Harrow also boasts several historic buildings, with Harrow Museum and Heritage Centre residing in a 16th-century tithe barn and 14th-century manor house. Other structures date back to medieval times.
The centre of Harrow is dominated by decidedly modern shopping precincts packed with shops and restaurants.
One of London’s most iconic landmarks: the mighty red brick smokestacks of Battersea Power Station looming over the Thames.
While the excitement is focused on the power station’s transformation into executive apartments for the city’s workers, much of Battersea is a green suburb.
Originally built in the 19th century as an escape from the hustle and bustle of the city, the ‘retreat’ is interspersed with parks and green spaces which offer havens of peace.
Clapham Common has become party central for young professionals looking to blow off steam on Friday night and then snooze on the lawns to recover throughout the weekend.
Tooting Bec Common also offers a chance to recharge the batteries, with tennis courts, golf and horse riding available in addition to the famous open air pool.
Anyone seeking a cultural retreat should head to Putney Arts Theatre. The theatre not only puts on performances but gives the public the chance to learn everything from acting to set design and stage management.
Kingston is the oldest of England’s four Royal Boroughs and the area itself has been at the centre of English history for centuries.
Archaeologists have found evidence of a settlement as far back as the roman era, but it is in Anglo-Saxon times where Kingston takes centre stage. No fewer than seven kings were crowned on the Coronation Stone that sits in the centre of the town.
A market was established in the town in the 13th century and still takes place today. Modern shoppers can enjoy four floors of stores at the Bentalls Centre.
Other attractions include Chessington World of Adventures theme park and Richmond Royal Park. Hampton Court Palace brings history alive with re-enactors walking the grounds in costume, acting out scenes from Britain’s history.
Kingston feels removed from the busy city, offering plenty of chances to enjoy a quiet walk through forests and fields, but there are also plenty of opportunities to splash the cash in this wealthy borough.
‘The Queen of the Suburbs’ is one of London’s most attractive boroughs, not only leafy and pretty but also packing in an array of attractions to keep visitors interested.
Walpole Park hosts free daily lunchtime concerts and open air gigs in summer. Britain’s largest free jazz festival also takes place in the park each August.
Nearby Southall Park hosts the only agricultural market still to be held in the capital. It is just one more offering in this shopper’s paradise. High street chains face competition from boutique shops, antique markets and specialist stores.
As well as 330 hectares of greenbelt land, the borough enjoys the peace and quiet of the Grand Union Canal. Once a bustling industrial route, the canal is now a good space for a quiet stroll.
The westernmost borough of London is also the second largest, and with only 273,936 residents it is also the least populated. Many of the towns here were established as commuter towns along the route of the Metropolitan Line, winning the area the title of ‘Metroland’.
Despite being only half an hour’s train ride from central London, much of Hillingdon is made up of countryside. Londoners commute out to the area to watch birds, go fishing, enjoy nature and generally escape from the big smoke.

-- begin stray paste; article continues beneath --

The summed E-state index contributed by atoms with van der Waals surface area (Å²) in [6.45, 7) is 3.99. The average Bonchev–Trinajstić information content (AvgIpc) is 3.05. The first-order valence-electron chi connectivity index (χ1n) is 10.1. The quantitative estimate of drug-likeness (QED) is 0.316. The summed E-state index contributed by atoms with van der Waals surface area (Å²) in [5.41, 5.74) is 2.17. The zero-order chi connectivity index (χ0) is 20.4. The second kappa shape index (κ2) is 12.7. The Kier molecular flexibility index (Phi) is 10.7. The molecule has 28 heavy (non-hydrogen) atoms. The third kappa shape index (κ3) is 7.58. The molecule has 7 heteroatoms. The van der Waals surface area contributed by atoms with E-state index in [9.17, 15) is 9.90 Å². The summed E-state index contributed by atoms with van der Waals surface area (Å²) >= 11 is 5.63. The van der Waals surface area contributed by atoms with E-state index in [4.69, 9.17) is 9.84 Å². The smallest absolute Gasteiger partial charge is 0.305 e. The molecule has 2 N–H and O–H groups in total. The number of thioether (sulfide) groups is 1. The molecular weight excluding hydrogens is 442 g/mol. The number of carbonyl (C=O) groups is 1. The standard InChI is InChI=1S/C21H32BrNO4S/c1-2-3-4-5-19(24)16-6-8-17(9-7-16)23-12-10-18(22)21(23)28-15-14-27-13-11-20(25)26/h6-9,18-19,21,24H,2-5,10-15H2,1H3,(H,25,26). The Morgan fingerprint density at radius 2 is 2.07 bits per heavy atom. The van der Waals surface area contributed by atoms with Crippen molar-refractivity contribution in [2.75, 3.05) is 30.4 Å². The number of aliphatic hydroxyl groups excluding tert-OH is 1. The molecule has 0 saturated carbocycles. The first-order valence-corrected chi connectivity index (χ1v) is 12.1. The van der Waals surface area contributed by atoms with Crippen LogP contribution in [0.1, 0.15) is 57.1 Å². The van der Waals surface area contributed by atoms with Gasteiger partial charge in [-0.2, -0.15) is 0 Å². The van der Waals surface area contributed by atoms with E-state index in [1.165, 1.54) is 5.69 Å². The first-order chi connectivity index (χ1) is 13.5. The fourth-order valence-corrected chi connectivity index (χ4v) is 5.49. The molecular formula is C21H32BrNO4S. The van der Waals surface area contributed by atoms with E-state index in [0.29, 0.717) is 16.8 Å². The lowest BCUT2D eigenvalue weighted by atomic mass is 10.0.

In addition to numerous golf courses, the borough is blessed with Ruislip Lido, giving bathers the chance to soak up the sun on a landlocked tropical beach.
Situated to the east of the city, Barking has a history that stretches back to 666AD when the Anglo-Saxon Barking Abbey was built. It plays host to the annual Barking Carnival as well as concerts and festivals.
Barking is proud to be ‘East End’ and its Broadway Theatre is the last place theatre-goers can see a traditional East End variety show. Themed nights see professional and amateur performers encouraging guests to don costumes and join in with the performances.
Looking further back in time, Valence House is a 15th century timber-framed manor house ringed by a moat. The house is now a museum displaying collections of furniture and portraits
The borough was once home to a massive Ford car factory, and the closure of this plant still haunts the local economy.
Bromley is the largest of all of London’s boroughs, covering 59 square miles to the southwest and stretching out into Kent. 30% of land in the borough is still used as farmland; easily the highest figure in London.
Thanks to its size, Bromley boasts a variety of attractions. Biggin Hill airfield was an important fighter base during World War II, with Spitfires and Hurricanes taking to the skies to fend off marauding bombers. Nowadays Biggin Hill airport hosts an annual festival to celebrate the derring-do of pilots gone by.
Crystal Palace Park hosts athletics competitions, funfairs, motor races, concerts and festivals. The park is also home to a number of large dinosaurs – albeit statues of how Victorian scientists thought the mighty lizards should look.
Chiselhurst Caves are the labyrinthine remains of old chalk mines. Visitors can walk through 20 miles of subterranean tunnels, lead by guides to haunted pools and pagan altars.
With large areas of green space nestled between the urban areas, much of Bromley has a village feel. Small communities live within a short journey of London, but enjoy jogging and dog walking in rural peace.
Many villages are home to quality pubs and boutique fashion shops, artisan bakeries and organic food stores, as well as cricket clubs and sleepy country lanes.
Do you live in any of the boroughs listed above? Let us know in the comments!
Article by Andy Scofield, Expat Focus International Features Writer